Woof Wednesday: Hot Dogs & Summer Safety

I live in N. Texas where 108 degree weather has everyone not under the collar. Just imagine how pets feel with a fur coat. Cats and dogs risk sunburn, pad burns and life-threatening heatstroke without proper precautions. These tips can help you prevent problems, or even save your pet’s life with first aid advice–more info in the first aid book, of course.

PAD BURNS

Dogs don’t get pad burns very often because they flinch away from heat. But cats love heat and often lounge on surfaces up to 126 degrees. They won’t feel themselves getting burned. Both dogs and cats can suffer pad burns from walking on hot pavement, especially when not offered the option for cooler pathways.

Do the barefoot test. If pavement feels too hot for you, it’s also a problem for pets. Prevent pad burns by making shaded and/or grassy pathways an option. For pad burns, apply an aloe vera ointment three to five times a day to help shorten healing time. It’s safe for pets to lick off in small amounts, too.

SUNBURN

Fur protects most dogs and cats from sunburn, but thinly furred ear tips, bridge of the nose, and the tummy can get burned. White pets are at highest risk. Dogs who sleep on their back and sun-worshiping cats seem affected most often.

Sunburn isn’t a medical emergency, but it can be painful. The skin turns red, can blister, become crusty, and peel.

Cold water spray from a plant mister every half hour or so works great to soothe sunburned dogs, but cats hate getting sprayed. Witch hazel helps cool inflamed skin by evaporation and doesn’t sting like alcohol. Dab some on affected areas with a cotton ball three or four times a day to soothe the burn.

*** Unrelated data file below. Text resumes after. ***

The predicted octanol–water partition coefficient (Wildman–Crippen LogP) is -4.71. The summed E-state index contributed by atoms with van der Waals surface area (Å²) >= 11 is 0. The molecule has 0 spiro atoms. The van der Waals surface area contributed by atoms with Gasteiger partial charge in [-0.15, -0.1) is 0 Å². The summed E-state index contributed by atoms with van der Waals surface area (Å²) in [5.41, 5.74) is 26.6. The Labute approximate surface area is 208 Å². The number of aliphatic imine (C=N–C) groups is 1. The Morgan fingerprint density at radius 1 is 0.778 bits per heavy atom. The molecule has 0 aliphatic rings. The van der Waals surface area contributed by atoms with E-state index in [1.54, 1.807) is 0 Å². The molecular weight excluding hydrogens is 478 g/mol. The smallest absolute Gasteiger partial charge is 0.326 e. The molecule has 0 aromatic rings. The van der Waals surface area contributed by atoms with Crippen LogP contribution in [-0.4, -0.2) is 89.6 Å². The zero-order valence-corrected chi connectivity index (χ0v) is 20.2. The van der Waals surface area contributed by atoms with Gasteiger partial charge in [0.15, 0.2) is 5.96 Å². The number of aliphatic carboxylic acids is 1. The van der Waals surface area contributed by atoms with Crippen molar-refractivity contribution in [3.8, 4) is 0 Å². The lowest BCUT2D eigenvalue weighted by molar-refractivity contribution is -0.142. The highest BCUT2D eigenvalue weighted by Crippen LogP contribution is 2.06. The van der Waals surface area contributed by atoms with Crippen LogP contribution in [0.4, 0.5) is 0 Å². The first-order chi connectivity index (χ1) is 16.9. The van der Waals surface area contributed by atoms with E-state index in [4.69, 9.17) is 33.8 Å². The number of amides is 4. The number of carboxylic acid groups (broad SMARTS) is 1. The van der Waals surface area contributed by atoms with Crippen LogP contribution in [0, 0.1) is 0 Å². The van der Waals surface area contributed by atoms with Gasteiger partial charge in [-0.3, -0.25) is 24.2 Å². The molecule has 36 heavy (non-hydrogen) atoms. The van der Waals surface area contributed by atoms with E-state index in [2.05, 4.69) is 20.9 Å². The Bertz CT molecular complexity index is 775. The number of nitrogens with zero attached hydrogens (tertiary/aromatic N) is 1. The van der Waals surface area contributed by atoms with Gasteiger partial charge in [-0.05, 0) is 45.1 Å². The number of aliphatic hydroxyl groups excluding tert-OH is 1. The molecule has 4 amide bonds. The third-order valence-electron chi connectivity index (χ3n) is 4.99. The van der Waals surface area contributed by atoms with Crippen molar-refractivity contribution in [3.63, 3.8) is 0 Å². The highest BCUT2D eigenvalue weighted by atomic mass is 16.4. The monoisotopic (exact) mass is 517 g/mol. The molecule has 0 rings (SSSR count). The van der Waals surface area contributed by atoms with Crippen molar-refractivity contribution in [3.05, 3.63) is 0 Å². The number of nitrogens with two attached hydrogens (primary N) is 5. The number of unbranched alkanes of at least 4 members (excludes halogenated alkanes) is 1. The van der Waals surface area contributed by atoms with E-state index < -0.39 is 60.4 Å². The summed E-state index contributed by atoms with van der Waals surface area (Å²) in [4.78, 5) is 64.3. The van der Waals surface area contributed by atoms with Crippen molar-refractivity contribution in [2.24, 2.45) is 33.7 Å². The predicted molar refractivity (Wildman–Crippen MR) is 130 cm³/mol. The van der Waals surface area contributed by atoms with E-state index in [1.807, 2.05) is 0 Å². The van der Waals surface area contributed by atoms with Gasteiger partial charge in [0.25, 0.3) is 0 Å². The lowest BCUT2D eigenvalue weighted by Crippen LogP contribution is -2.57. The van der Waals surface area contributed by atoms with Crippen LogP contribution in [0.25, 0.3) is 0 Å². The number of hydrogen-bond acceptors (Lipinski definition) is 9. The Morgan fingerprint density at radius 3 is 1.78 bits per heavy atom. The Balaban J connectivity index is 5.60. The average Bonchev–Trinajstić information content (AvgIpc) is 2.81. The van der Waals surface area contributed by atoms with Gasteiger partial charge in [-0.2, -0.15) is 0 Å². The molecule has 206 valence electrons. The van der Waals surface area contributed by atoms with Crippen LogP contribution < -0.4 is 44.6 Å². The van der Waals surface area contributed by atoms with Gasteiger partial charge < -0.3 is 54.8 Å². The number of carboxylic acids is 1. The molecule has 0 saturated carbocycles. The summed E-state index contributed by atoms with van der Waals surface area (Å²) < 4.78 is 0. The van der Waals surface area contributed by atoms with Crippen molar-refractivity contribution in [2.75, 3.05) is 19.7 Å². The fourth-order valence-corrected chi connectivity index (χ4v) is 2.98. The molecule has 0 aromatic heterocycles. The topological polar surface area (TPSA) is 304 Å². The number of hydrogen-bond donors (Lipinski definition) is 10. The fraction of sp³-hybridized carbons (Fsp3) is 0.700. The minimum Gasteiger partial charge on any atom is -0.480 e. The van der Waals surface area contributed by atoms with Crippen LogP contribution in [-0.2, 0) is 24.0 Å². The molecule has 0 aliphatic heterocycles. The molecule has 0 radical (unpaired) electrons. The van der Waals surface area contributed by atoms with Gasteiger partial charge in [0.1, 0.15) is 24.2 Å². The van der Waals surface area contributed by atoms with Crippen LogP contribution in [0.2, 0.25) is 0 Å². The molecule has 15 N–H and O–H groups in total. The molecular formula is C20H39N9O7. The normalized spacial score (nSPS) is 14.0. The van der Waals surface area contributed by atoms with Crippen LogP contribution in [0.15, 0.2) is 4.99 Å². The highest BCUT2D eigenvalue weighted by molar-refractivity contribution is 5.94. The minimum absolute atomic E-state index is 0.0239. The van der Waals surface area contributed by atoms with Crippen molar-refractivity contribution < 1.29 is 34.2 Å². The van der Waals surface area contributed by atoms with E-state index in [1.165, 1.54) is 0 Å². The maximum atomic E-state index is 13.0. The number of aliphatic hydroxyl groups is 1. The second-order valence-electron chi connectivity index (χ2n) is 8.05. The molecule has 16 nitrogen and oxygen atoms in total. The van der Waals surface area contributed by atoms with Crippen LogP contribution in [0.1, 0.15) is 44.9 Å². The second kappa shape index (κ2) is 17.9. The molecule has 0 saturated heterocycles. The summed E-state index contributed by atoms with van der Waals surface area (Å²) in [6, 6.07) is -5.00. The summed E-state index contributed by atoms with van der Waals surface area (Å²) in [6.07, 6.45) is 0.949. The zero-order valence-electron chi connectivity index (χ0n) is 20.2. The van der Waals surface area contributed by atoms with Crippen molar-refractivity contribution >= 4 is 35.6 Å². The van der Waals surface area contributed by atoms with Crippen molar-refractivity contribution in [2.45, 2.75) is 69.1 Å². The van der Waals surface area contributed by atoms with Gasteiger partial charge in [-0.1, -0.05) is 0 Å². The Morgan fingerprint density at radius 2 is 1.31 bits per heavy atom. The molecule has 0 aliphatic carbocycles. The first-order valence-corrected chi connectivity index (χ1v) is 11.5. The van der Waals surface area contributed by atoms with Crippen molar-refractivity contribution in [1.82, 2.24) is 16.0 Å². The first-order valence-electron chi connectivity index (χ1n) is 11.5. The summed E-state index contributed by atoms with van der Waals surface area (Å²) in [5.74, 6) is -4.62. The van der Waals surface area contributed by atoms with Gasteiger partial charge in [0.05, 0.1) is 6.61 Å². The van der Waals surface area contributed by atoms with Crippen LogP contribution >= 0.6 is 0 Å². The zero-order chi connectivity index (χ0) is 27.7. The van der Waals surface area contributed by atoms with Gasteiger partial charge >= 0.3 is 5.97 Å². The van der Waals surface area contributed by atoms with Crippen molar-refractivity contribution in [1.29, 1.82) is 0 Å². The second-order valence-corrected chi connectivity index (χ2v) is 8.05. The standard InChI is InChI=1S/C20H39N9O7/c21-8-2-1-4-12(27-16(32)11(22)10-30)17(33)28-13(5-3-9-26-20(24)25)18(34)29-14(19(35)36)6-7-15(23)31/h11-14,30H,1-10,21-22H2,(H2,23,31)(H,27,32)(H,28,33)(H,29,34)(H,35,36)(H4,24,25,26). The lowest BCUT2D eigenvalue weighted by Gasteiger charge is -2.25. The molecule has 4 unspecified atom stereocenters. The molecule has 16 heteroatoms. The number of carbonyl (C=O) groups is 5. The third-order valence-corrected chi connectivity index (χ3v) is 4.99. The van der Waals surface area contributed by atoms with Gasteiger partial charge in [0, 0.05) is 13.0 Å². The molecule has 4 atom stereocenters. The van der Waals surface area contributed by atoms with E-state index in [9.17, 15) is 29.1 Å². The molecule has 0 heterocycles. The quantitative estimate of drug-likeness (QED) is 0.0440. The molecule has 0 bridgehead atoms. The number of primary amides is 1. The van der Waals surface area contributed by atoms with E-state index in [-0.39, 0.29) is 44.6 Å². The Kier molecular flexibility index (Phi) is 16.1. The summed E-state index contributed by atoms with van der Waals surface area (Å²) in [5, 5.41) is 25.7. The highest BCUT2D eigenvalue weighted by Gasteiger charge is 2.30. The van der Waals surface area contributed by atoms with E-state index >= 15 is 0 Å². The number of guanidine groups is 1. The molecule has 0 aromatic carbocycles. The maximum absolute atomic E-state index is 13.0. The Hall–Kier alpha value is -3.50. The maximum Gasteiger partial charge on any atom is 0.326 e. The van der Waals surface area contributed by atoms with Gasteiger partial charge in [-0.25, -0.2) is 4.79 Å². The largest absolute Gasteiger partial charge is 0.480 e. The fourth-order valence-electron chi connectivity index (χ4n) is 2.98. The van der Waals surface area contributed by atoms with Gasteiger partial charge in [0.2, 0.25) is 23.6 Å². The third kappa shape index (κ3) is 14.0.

Sunburn dries out the skin. Aloe vera creams not only moisturize but also help heal burns faster. These products often contain vitamin E that speeds healing and soothes burns. Learn more about dog sunburn prevention and care here.

HEATSTROKE

Pets don’t sweat. To cool off, dogs pant so the moisture evaporates off the tongue. Cats lick fur and evaporation keeps body temperatures at a safe level. But for grooming or panting to work, the outside air must be a lower temperature than the pet’s normal body temperature (101-102.5 degrees). When self-cooling fails, heatstroke kills in less than 15 minutes.

Cars become deathtraps. When the temperature reaches 78 degrees, cars sitting in the shade reach 90 degrees in no time. But if parked in the sun on a 78-degree day, car temp soars to 168 degrees within minutes. That cooks the brain, leaving irreversible damage.

Signs of heatstroke include rapid panting, a bright red tongue and gums, sticky saliva, and body temperatures of 104-106 degrees. Severe cases of heatstroke may prompt body temperatures of 110 degrees or higher.

Unless you live only five minutes away, give first aid before heading to the emergency room. To save your pet’s life, reduce body temperature to 104 degrees and then get follow-up medical care.

Prevent heat stroke by providing shade for outside pets, along with plenty of cool water. Specialized attachments turn outside faucets into 24/7 pet drinking fountains so you won’t have to worry about spilled bowls. Misting fans and aerosols lower the temperature and keep pet fur damp to cool fur through evaporation. Misters can be placed on the porch, deck or near your dog’s pen.

Invest in cooling bandanas and collars, body wraps, and pet mats from pet products outlets. Or just provide a child’s wading pool, fill it daily with cool water and let the water-puppies splash to their heart’s content.

Prevent problems altogether by keeping cats and dogs in air-conditioned spaces when the temperatures become dangerous. The most dangerous times of day for sunburn are 9:00 a.m. to 3:00 p.m. so schedule cooler times for outdoor excursions.

How to you protect your hot dogs? Have your pets ever suffered from sunburn–or overheated in hot weather? What kinds of kewl cooling devices to you use? Please share!

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Comments

Woof Wednesday: Hot Dogs & Summer Safety — 6 Comments

  1. Thanks for all of those reminders, Amy. I’m always amazed when I see pets left in cars on hot days. People really need to be informed of the dangers.

    • Yes, it’s a real problem here in Texas. It was 91 degrees yesterday and Magic REALLY wanted to go for a car ride–so I took him with me for drive-thru errands but then dropped him off home so I could leave the car.

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  4. Such valuable information, Amy—thanks! We have an aloe plant, and I never thought to use aloe on my dog’s skin after sun damage. My hope is to prevent it, but it’s nice to know that there are healing options.